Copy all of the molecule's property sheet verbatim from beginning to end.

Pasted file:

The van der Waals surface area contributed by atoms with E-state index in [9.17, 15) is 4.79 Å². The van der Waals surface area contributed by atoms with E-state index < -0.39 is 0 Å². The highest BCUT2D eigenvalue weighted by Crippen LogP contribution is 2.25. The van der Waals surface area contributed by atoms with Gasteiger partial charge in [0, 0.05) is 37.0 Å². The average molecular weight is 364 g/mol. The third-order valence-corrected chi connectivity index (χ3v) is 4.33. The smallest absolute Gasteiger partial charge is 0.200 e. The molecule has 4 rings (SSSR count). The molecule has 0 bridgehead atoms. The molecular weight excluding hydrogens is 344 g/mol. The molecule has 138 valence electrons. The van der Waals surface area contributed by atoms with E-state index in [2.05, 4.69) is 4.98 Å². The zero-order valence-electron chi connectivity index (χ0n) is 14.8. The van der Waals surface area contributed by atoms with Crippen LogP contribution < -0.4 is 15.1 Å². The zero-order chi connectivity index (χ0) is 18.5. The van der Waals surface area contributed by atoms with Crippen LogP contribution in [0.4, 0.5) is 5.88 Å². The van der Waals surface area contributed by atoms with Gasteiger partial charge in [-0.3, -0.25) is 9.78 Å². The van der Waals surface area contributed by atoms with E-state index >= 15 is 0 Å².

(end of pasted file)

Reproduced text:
The van der Waals surface area contributed by atoms with E-state index in [9.17, 15) is 4.79 Å². The van der Waals surface area contributed by atoms with E-state index < -0.39 is 0 Å². The highest BCUT2D eigenvalue weighted by Crippen LogP contribution is 2.25. The van der Waals surface area contributed by atoms with Gasteiger partial charge in [0, 0.05) is 37.0 Å². The average molecular weight is 364 g/mol. The third-order valence-corrected chi connectivity index (χ3v) is 4.33. The smallest absolute Gasteiger partial charge is 0.200 e. The molecule has 4 rings (SSSR count). The molecule has 0 bridgehead atoms. The molecular weight excluding hydrogens is 344 g/mol. The molecule has 138 valence electrons. The van der Waals surface area contributed by atoms with E-state index in [2.05, 4.69) is 4.98 Å². The zero-order valence-electron chi connectivity index (χ0n) is 14.8. The van der Waals surface area contributed by atoms with Crippen LogP contribution < -0.4 is 15.1 Å². The zero-order chi connectivity index (χ0) is 18.5. The van der Waals surface area contributed by atoms with Crippen LogP contribution in [0.4, 0.5) is 5.88 Å². The van der Waals surface area contributed by atoms with Gasteiger partial charge in [-0.3, -0.25) is 9.78 Å². The van der Waals surface area contributed by atoms with E-state index >= 15 is 0 Å².